BTW --- my wife plays autoharp (sounds great with dulcimer) BUT she refuses to name her autoharps - even though she loves my names. Go Figure.
Naming Our "Babies"?
I suppose I'm one of the "Strange Ones" that names their dulcimers. I have "5" with names (4 of them are named after my wife's grandmothers and mine). Louise, Lola, Gertrude & Mary Francis. My Tennessee Flat Box is "Jesse James" - named after my father (Jesse) and my wife's father (James). We never had a son to name J.J. --- 3 daughters instead and Holly, Krista or Bethany just don't sound like dulcimer names.
I don't normally name things like this (and I don't really name my treadle sewing machines either, except that I have too many Singers to just call them Singer.) When I got this dulcimer, I decided to call it Alta Bell. That was my maternal grandmother's name. She wasn't particularly musical but it seemed like a good name for an instrument.
Different strokes for different dulcimer folks. I just think of my instruments as having a soul of sorts; released as they get played in and attuned to me. Names personalize that feeling for me. And just for the record, I name my tools also. My screwdriver is named Lucille and I call my hammer Trigger; with apologies to B.B. King and Willie Nelson.
I don't name any of my instruments. Most of them are just called by the name of the builder; e.g., the Folkcraft, the Blue Lion, the Thomas, the Prichard, Number 1 (the first one I built), etc. The same goes for my banjos and guitars. They are tools to help me make music. I don't name my screw drivers, wrenches, pliers, chisels, or other tools either. It doesn't mean that I do not care for or cherish them.
"The dulcimer sings a sweet song."
I have always named my instruments for the simple reason that, as space in the house is limited and accidents will happen, they live in their cases in thee olde musick closet unless I take them out for a stroll. All black cases. All black, identical cases... So I write their names on paper luggage tags and attach them to the handles of their respective cases. Makes it a lot easier to find the one I am looking for. As for names, the last in was the circa 1890-1910 home-made baby I posted about a week or so back. When it arrived I took a long look at it and thought 'Ohio' for provenance, but no good name came to me - though I considered 'Buckeye'. But then we were watching an old Andy Griffith rerun Friday night in which Andy had a scene with the old codger named in this episode Jubal, Jud in others, and I thought "thats it!" I looked up Jubal on the internet and found that he was a descendant of Cain and is credited as being the "father of all who play the harp and flute". As I am also learning to play the fife, I knew I hit this one on the head. Serendipity strikes!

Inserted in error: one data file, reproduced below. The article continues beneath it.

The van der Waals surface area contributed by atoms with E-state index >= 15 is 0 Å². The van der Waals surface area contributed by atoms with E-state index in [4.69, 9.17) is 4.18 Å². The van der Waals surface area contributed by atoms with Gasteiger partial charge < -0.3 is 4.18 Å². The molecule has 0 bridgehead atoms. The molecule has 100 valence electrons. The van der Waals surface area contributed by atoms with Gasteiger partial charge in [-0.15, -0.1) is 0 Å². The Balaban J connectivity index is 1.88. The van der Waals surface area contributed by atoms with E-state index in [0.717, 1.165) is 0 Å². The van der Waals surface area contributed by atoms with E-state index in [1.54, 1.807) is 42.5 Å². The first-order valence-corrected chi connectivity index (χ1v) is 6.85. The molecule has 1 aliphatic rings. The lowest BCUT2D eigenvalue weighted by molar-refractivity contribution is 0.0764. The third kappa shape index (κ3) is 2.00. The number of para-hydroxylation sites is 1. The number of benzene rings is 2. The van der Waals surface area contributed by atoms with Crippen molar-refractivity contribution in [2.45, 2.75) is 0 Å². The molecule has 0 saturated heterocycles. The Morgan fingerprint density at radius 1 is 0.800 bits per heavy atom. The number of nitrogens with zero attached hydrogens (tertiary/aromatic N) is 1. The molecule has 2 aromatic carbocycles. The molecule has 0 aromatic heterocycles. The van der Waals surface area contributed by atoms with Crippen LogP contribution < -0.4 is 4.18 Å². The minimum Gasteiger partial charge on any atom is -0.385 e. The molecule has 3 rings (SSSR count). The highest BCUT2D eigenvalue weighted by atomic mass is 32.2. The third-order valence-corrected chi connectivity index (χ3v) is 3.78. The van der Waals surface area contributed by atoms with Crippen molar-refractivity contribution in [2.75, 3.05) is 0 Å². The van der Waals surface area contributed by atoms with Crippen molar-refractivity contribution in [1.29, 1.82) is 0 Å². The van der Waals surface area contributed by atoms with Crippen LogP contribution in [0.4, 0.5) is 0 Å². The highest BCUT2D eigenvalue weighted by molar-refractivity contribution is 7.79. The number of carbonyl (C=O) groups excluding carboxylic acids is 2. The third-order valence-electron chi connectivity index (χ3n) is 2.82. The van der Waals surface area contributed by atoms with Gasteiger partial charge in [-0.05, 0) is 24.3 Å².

Leah Crosley said:
I daughter's think my dulcimer's sound is reminicent to a harpsicord. Is that good?
my newest dulcimer is called Ol' Hickory it's made from 99% reclaimed Indiana hickory. has a high sweet voice.
"I daughter's think my dulcimer's sound is reminicent to a harpsicord. Is that good?"
If you or she like that sound it certainly is good. Narrower, thinner dulcimers (smaller interior volume) tend to have a "high silvery sound" deeper, wider dulcimers tend to have a more "mellow" or "bass/baritone" or "guitar-like" sound. Which you prefer is up to you. I had "mellow" instruments, but as a traditional N&D stylist, I came to love the high silvery sound of the more traditional instruments, and that's all I have today.
As far as naming them -- no. Except in the sense "my Thomas replica" or "my Virginia Hogfiddle"
The little Craigslist dulcimer that I bought over the weekend was made in the early 1970s in Texas. So naturally, I'm calling her "Tex". Haven't named the other two I have yet though... Will have to wait until something strikes me. Tex sounds better than "that Craigslist dulcimer".
I assume dulcimers to be female -- especially the hourglass dulcimers, for obvious reasons.
Mr. B. B. King named his guitar "Lucille", so why not name our dulcimers girl's names?
Anyway, there doesn't seem to be any hard and fast rule about it.
One could argue the case for Galax dulcimers being male by observing their pot-bellied appearance.
I have a habit of naming inanimate objects myself. For example, my two-tooth partial plate is called "Chip and Dale"
My android device is called "Rufus". But I have never named any instrument I have owned - funny. My "Uncle Eddie" is just called the Thomas, and imagine my new ones will be called The Homer (Ledford)and The Warren (May).
I've been naming my dulcimers for a couple years now. I think I first read of the idea from Clare Chu.
My dulcimers have names derived from the Bible (KJV), and are usually from the Psalms. I think of an appropriate word to use from a verse, then I cite the entire verse on an inside label. For example, my wormy chestnut dulcimer is named "Heritage" from the verse in Psalm 16:6: "The lines are fallen unto me in pleasant places, yea, I have a goodly heritage." And I wanted the name to have a historic sound, since the chestnut wood I used to make it was over 100 years old, and the dulcimer design was, too.
Okay, so I was just wondering, is it normal for people to name their dulcimers?
I'd like to name mine and I have a name picked out for her (at least I'm pretty sure mine's a girl). I just don't know if I should go ahead and take the plunge.
If I do name her, I'd like to name her Alliefair.
Do y'all think that's a nice name?*
There's a reason behind it.
*Bonus points if ya know how I got it. And yes it is vaguely dulcimer related.
updated by @kitty-l: 03/02/19 02:11:42PM